This story appears in the Winter 2016 issue of the Life.Giving.Breakthroughs. donor newsletter.
At the beginning of the 20th century, Amelia Peabody was a young Bostonian whose deep empathy and passion for science sparked her lifelong dedication to improving the lives of others.
At the same time, in another part of the city, physicians at the Robert Breck Brigham Hospital, a predecessor to Brigham and Women’s Hospital (BWH), were discovering the differences between rheumatoid arthritis and osteoarthritis. Their pioneering work established the excellence in care and research for arthritis, autoimmune, and inflammatory diseases that continues today.
These legacies intertwined and continue to advance the future of care for people with these debilitating conditions. Guided by Miss Peabody’s interests, the trustees of the Amelia Peabody Charitable Fund recently granted $250,000 to bolster leading-edge research within BWH’s Division of Rheumatology, Immunology and Allergy.
“Amelia Peabody was extremely interested in advancing medicine and research,” says Caleb Loring, managing trustee of the fund. “The trustees believe strongly in following the donor intent of Miss Peabody, and continuing her legacy. Without question, medical research at the Brigham is very high on our list.”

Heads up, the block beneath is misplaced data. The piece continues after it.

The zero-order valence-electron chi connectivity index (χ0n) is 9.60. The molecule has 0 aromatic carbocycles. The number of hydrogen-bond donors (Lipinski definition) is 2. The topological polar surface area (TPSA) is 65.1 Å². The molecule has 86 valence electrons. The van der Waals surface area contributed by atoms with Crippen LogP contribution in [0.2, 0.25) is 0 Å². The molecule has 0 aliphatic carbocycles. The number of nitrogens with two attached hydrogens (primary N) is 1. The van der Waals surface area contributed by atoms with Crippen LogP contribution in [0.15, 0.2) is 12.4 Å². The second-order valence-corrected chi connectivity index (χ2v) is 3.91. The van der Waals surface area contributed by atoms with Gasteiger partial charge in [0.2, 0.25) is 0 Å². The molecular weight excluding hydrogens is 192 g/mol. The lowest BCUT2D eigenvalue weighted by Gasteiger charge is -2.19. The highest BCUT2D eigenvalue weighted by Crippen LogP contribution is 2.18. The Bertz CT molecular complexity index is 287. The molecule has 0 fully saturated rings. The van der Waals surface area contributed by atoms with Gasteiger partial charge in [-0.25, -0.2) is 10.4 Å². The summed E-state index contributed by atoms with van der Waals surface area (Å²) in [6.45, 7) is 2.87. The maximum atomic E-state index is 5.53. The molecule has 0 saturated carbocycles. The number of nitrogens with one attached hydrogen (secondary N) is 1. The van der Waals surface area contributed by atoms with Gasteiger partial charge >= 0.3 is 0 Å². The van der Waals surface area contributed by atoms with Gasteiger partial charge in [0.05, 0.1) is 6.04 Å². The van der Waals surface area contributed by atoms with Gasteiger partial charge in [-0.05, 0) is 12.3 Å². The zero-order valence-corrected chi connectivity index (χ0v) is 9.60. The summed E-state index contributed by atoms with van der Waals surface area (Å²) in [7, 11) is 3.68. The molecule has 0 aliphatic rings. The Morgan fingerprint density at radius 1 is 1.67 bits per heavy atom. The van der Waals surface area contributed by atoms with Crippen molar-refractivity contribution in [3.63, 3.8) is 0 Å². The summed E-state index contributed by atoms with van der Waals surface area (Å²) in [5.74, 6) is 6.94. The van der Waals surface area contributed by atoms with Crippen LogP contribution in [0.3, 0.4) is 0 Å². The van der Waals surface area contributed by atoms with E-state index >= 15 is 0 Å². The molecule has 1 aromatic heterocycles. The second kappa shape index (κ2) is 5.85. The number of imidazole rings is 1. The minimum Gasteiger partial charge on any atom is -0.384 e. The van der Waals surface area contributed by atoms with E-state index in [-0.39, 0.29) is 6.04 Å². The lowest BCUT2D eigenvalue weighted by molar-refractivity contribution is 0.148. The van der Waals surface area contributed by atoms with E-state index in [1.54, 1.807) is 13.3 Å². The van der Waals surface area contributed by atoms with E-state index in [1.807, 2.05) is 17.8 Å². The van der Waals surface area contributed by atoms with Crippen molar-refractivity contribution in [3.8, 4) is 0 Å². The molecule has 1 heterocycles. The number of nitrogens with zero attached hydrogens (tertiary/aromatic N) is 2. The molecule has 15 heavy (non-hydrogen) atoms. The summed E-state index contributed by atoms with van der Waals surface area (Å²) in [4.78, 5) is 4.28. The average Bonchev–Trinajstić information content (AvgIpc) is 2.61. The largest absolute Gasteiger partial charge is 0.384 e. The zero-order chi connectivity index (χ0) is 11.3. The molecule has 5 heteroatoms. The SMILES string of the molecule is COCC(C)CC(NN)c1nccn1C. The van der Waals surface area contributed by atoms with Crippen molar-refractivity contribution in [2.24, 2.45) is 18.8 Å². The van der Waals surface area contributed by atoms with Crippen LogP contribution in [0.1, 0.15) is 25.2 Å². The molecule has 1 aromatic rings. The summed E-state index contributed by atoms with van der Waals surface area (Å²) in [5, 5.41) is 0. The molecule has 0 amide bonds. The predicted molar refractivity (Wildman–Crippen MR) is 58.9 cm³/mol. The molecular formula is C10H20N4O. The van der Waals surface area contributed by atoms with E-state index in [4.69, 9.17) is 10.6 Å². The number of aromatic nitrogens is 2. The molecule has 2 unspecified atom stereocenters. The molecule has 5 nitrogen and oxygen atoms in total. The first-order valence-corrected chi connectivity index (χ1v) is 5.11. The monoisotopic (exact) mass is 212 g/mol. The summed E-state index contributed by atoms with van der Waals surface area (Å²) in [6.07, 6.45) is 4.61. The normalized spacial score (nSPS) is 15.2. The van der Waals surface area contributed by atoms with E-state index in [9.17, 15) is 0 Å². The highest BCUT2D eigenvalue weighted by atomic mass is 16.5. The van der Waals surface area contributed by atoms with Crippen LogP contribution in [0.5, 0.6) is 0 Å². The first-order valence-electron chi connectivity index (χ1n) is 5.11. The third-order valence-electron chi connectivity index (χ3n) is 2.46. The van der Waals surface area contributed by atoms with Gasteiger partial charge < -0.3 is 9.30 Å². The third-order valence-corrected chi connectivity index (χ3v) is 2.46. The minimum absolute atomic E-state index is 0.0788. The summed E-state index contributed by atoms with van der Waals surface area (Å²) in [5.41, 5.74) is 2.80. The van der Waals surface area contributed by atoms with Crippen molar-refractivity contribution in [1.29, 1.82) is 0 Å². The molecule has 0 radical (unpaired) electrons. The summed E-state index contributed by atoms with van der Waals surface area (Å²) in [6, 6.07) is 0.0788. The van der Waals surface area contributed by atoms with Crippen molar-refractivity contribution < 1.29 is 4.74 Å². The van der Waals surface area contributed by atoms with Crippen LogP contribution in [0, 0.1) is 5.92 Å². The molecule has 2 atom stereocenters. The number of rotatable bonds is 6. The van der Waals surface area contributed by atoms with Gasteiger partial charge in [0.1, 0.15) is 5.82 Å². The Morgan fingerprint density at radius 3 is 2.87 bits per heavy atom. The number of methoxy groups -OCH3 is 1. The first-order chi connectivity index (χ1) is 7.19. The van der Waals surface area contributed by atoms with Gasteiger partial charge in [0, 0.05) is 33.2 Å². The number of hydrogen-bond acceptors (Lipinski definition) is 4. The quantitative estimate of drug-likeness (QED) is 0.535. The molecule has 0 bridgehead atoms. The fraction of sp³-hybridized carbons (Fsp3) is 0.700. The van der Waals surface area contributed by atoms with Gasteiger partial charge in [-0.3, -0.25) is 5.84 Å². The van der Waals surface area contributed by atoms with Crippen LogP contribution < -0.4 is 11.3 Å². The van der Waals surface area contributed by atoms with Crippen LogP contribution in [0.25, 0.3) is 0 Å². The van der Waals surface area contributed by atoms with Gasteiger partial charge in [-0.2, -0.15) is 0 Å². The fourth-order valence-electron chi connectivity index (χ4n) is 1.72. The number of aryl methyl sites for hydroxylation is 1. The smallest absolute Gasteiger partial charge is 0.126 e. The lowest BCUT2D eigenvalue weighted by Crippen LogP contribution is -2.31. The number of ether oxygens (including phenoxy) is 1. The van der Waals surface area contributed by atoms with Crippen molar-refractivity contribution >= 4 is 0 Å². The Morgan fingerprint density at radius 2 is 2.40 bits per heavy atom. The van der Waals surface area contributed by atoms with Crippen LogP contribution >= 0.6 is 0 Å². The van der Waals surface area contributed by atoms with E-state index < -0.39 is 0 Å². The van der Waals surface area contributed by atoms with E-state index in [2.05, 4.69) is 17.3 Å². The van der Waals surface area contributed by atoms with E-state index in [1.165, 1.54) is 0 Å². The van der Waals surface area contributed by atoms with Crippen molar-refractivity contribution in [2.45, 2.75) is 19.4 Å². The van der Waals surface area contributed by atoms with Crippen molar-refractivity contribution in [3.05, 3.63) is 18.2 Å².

The fund has supported various BWH initiatives in the past two decades. Its latest grant allowed the division to buy state-of-the-art laboratory equipment capable of processing high volumes of cell samples with exceptional detail. The new machine is the second such machine the fund has helped purchase, now enabling researchers to conduct sophisticated single cell analyses at a multidimensional level.
“The trustees realize that for scientists fortunate enough to receive NIH [National Institutes of Health] funding, the grants may support their investigations but not the equipment necessary to do the job properly,” says Loring.
The increased resolution and power afforded by the new technology helps the team speed up the search for improved therapies and cures for arthritis and related conditions. Division Chief Michael Brenner, MD, is grateful for the role of the Amelia Peabody Charitable Fund in supporting the division’s research.
“We have gained substantial knowledge, completed many studies, and obtained outside funding for projects that would not have been possible without the enduring support of the Amelia Peabody Charitable Fund,” says Brenner.